Subcutaneous kallikrein inhibitor ecallantide as a treatment for hereditary angioedema (HAE)

From MedPage Today:

Between 8,000 and 10,000 people in the U.S. are affected by the most common form of HAE which is caused by an autosomal dominant mutation that decreases C1 inhibitor levels.

Plasma kallikrein plays a major role in the contact (kallikrein-kinin) cascade producing bradykinin. Bradykinin is a vasodilator, which increases vascular permeability, activates inflammation and produces pain.

New therapies for hereditary angioedema (HAE) (click to enlarge the image).

Ecallantide (DX-88) is a subcutaneous kallikrein inhibitor which is under investigation for treatment of hereditary angioedema (HAE).

In the clinical trials, the proportion of patients who said they had complete or near-complete resolution varied by attack site:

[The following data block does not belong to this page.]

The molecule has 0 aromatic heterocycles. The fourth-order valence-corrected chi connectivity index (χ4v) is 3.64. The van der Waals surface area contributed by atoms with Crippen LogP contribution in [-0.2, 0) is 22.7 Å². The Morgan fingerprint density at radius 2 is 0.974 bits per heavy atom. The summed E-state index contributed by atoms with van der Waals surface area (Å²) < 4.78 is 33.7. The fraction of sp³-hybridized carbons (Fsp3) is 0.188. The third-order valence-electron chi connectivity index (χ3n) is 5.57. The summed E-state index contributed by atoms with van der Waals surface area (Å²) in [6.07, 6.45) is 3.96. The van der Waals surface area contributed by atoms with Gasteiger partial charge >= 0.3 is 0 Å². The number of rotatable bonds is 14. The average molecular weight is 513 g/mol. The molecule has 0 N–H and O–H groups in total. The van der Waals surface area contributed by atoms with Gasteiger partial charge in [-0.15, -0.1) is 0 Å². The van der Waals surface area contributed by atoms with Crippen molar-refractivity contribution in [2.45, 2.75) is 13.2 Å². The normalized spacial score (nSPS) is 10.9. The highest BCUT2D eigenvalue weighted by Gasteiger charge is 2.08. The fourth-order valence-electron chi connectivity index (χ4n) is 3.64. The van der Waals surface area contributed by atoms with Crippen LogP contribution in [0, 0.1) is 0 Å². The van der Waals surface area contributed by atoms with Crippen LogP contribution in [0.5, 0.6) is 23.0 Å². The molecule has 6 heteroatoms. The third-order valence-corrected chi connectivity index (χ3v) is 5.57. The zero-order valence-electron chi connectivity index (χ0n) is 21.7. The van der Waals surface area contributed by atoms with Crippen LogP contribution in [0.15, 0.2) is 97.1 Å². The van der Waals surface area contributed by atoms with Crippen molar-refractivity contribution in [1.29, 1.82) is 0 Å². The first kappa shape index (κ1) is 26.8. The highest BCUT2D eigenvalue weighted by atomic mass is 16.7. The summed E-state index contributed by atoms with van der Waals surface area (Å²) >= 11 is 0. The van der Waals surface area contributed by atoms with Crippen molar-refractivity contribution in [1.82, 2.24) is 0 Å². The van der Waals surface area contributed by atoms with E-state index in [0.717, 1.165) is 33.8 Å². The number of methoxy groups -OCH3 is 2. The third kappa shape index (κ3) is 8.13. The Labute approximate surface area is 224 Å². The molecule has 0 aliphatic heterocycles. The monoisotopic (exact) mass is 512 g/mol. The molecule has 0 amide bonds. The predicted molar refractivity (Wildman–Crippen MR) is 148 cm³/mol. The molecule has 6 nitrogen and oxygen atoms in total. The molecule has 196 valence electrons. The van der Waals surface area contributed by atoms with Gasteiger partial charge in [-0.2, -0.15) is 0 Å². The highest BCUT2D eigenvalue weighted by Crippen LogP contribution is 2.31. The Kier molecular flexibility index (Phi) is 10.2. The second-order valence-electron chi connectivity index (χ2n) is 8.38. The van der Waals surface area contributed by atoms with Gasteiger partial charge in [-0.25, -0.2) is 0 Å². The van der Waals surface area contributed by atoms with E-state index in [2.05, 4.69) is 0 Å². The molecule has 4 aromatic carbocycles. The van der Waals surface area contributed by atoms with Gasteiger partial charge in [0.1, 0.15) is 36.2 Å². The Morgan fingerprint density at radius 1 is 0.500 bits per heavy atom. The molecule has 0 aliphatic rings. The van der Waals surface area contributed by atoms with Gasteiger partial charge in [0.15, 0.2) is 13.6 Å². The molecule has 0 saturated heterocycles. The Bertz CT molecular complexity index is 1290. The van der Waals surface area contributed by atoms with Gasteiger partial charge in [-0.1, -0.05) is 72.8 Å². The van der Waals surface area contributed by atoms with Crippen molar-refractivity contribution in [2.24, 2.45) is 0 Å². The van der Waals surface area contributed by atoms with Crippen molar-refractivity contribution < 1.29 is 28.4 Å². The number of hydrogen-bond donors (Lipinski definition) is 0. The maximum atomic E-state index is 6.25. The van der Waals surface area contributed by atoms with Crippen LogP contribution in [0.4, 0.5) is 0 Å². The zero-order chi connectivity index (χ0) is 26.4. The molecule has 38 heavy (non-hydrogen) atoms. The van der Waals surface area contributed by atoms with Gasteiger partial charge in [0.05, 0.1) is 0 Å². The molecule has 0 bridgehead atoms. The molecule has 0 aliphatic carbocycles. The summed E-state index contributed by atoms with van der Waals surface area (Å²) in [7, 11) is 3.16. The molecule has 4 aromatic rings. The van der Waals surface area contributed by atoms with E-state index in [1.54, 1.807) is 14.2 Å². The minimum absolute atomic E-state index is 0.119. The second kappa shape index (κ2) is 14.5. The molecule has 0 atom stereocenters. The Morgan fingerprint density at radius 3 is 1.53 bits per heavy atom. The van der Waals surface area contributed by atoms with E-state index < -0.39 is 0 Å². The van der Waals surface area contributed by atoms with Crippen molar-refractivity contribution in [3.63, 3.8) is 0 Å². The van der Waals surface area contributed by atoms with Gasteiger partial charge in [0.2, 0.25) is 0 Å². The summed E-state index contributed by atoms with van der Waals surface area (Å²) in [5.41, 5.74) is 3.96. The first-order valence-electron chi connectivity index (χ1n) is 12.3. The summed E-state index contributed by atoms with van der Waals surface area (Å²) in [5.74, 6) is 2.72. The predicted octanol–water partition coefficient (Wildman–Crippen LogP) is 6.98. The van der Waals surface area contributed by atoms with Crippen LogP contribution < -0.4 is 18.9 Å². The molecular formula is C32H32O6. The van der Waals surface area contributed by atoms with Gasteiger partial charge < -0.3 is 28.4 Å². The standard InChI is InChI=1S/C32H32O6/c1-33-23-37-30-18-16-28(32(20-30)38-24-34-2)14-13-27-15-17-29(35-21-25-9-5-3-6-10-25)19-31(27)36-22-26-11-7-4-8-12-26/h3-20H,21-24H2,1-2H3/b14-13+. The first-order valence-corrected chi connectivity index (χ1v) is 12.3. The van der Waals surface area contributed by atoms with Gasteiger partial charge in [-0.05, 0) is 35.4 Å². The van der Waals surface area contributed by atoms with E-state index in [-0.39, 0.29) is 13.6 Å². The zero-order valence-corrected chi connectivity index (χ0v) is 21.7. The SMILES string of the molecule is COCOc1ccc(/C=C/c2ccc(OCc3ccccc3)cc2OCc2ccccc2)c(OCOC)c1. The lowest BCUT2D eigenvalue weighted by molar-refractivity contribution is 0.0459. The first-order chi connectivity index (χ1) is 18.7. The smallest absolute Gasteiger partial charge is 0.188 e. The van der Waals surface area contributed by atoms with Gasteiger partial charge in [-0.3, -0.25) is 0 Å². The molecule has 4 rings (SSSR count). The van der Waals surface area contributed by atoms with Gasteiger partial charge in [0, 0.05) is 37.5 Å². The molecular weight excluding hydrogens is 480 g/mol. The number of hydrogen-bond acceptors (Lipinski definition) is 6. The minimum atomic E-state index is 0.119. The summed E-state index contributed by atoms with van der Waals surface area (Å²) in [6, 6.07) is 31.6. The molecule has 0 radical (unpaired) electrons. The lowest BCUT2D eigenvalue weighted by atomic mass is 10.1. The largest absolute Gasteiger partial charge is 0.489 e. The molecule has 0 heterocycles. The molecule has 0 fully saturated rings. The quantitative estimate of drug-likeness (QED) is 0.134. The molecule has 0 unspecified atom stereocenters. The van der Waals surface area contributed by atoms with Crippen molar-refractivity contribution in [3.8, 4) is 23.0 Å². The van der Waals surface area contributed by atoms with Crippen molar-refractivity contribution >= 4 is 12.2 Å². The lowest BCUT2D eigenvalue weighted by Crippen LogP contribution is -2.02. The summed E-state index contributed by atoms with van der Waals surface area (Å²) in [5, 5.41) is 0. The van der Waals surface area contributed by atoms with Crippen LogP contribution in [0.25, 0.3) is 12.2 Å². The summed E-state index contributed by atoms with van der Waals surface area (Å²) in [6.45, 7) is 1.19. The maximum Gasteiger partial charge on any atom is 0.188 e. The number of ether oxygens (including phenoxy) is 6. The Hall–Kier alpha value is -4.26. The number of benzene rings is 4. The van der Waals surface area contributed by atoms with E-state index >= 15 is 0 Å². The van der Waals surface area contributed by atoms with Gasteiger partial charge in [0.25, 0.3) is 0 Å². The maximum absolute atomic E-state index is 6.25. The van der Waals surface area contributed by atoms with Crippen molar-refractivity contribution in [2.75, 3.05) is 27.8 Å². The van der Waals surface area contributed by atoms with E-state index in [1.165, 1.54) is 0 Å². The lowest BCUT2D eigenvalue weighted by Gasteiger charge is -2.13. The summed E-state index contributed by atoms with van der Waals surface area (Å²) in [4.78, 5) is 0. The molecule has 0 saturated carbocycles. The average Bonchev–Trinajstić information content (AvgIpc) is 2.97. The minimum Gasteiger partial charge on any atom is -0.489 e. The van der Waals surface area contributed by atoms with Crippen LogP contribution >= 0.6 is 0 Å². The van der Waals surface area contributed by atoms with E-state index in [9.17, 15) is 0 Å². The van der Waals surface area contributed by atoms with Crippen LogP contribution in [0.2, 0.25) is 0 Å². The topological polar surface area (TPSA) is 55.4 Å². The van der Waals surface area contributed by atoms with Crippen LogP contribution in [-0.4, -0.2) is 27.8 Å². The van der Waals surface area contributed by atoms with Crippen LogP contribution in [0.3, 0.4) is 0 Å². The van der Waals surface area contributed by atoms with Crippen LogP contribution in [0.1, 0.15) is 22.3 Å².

- For abdominal attacks, 65.2% of those on the drug reported such an outcome, compared with 31.7% for those on placebo (P=0.01).

- For laryngeal attacks, the comparable proportion were 60% versus 11.1% (P=0.03).

- For peripheral attacks, there was no significant difference within the first four hours.

However, the median times -- 67 minutes for the drug versus 105 minutes for placebo -- were not significantly different.


ACAAI: HAE Drug Offers Faster Relief. Michael Smith, North American Correspondent, MedPage Today.

Ecallantide (DX-88), a plasma kallikrein inhibitor for the treatment of hereditary angioedema and the prevention of blood loss in on-pump cardiothoracic surgery. Lehmann A. Expert Opin Biol Ther. 2008 Aug;8(8):1187-99.

Virtually No Relapses After Ecallantide for Acute HAE attacks, despite short half-life. Medscape, 2011.

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